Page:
God Knows Where I Am- PBS Documentary

Anybody watch? I’d recommend it. A well made, thought-provoking film.

Story of a woman and her battle with and eventual demise from mental illness. A hard watch at times, but very well made, interesting subject and lots of gorgeous B-Roll you would expect from a film like this. Catch it if you think you might be interested.

Details spoilered [spoiler]A woman’s corpse is found in a sealed, empty home. Nothing much but a few journals/notebooks. Investigators piece together her identity and details of her final few months through her own writings, and family and friends fill in the rest. Family home movies of her and her sister portray a normal family and stable life, up to and beyond a marriage and child.

Then things go off the rails and the film becomes a study of her losing battle with mental illness and eventual death. Pretty powerful film.[/spoiler]

[spoiler]Hard for me, personally, because this could be my sister. She was always a little kooky, but about 5 years ago she had some major event that caused a huge rift between her and pretty much everybody in her life. Haven’t seen or spoken to her in years. My mom is pretty tore up about it. But the big take-away for me is, You can’t help someone who won’t let you help them.

:frowning: [/spoiler]


“You can’t help someone who won’t let you help them.”
Think long and hard before you decide that this is the situation you are in currently, because if mental illness is a major factor then it may very well be that it is the mental illness itself that is causing someone to refuse your help.

That’s the point, isn’t it? What are you going to do? Detain someone against their will? On who’s authority? Force what on them? For how long?

The point is to help them to the best of your ability…which might get uncomfortable. If possible, have that person committed(if possible), on your authority as a blood relative. Have your relative examined then(if possible) to determine what might be wrong and what might be done to alleviate the misery.
For what period of time? I don’t know-what is she worth to you?
If she was drunk and wanted to drive home and she refused your offer to drive her home, would you let her do it anyway, or would you take her keys from her because she wasn’t in her right mind?

You cannot force someone into getting psychiatric help if they don’t want to. You mayin some cases have them committed if they are a threat. What I understand is it’s not easy to do. Basically the person has to be a danger to the public before LE gets involved. And they have few resources for the mentally ill. If Gato says he can’t help I believe him. Taking the keys away from a drunk person is not the same thing at all.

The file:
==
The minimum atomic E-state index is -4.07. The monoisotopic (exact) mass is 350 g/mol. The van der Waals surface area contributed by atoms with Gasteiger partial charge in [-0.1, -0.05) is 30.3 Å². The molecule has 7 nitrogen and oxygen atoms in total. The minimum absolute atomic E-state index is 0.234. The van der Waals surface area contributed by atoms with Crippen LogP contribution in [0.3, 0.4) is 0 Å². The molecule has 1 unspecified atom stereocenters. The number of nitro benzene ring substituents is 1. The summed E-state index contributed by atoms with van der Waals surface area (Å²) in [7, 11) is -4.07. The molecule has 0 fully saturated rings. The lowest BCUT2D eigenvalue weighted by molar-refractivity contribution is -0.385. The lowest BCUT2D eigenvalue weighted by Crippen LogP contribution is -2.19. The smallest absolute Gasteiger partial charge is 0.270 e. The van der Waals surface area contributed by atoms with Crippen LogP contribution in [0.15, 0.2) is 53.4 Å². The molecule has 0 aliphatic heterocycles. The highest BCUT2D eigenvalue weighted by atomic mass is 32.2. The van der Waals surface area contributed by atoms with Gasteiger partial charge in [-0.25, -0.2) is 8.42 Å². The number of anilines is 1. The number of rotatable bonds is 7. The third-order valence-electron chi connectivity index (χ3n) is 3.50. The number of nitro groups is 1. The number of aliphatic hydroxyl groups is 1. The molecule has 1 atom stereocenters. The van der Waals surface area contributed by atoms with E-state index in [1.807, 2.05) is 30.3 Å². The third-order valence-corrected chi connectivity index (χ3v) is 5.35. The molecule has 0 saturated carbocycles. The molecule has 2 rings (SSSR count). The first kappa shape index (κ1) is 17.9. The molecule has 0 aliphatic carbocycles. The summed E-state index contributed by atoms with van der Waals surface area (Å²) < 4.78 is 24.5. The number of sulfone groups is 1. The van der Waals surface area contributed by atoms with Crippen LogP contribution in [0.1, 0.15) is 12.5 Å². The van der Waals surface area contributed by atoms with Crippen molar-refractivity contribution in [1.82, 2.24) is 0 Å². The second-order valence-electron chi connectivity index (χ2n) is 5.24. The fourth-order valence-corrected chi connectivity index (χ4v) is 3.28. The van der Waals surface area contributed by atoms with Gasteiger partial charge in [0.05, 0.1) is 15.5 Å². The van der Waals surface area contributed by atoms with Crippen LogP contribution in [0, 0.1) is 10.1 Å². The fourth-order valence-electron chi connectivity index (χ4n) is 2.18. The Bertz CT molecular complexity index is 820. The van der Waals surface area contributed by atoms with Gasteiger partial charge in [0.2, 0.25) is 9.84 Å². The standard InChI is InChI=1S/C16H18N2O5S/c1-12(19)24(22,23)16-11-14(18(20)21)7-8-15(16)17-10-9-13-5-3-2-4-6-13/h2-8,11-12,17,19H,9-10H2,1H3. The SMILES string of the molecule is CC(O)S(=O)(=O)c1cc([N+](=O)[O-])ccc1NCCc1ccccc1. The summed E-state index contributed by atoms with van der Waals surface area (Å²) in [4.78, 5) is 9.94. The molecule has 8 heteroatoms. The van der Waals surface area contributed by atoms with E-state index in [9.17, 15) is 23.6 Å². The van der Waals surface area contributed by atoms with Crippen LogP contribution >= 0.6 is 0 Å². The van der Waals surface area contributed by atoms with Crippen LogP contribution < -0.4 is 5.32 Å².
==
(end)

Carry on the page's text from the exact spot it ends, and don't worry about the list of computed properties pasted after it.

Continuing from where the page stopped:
ETA I will certainly watch the documentary.

She was instituionilized, and did her level best to deny treatment and convince a judge she didn’t belong in the hospital. What more can be done?

[spoiler]Lets get this discussion away from my sister, please.

She is just an example of “can’t help who doesn’t want to be helped” (and, really, none or our, including me, “business”) and not the focus of the film.[/spoiler]

This looks like a good program, albeit a very sad one. Got my Tivo set up to record it.

Thanks for recommending it.

Yes, thx.

What’s, ‘gorgeous B Roll’ mean?

Bedroll? Anyone?

Background footage. Filmmakers will often get footage of landscapes or cityscapes to put in between scenes.

I just came across it last night and started watching it. Very interesting.

Footage for cutaways. It doesn’t mean backgrounds, it’s material supplementary to A roll.

Background to the story not background to a shot.

So, in other words, stock footage?

Sometimes they use stock footage. Often they shoot their own. Basically any shots that don’t contain the actors is B-Roll. It’s used to give a sense of place or mood or simply as a transition between scenes.

I saw this movie a few years ago at a film festival and was just blown away. One of the most quietly powerful, moving - and even a little spooky - documentaries I’ve ever seen. I still think about it from time to time. The title is particularly apt - drawn from the unfortunate woman’s journal, and you realize it means different things depending on which word is emphasized.


Makes sense. I’d never seen it referred to that way before.

Thanks - I learned something today. :cool:

I knew there was a thread about it here, and it took a while, but I found it at last.

The whole film (1 hour 42 minutes) is on Netflix, and I watched the first 2/3 or thereabouts last night, and will finish later this evening. I’m not sure I want to see the Tivo’d version, because it probably had a lot of important material edited out.

So far, what a sad story.

She was not as isolated as was first implied, because there was an occupied house right across the road. However, her mental issues kept her trapped.

When I first read the description, I felt “meh” about it. But I got bored and decided to watch it. It was fascinating how poetic she was despite her mental issues and ever worsening malnutrition.

I also got the impression, reading between the lines, that her ex-husband was deceased, and turns out I was correct. I went to the findagrave.com website and found out that he died in a car accident a few months after her own tragic death. He had not remarried, but was engaged at the time.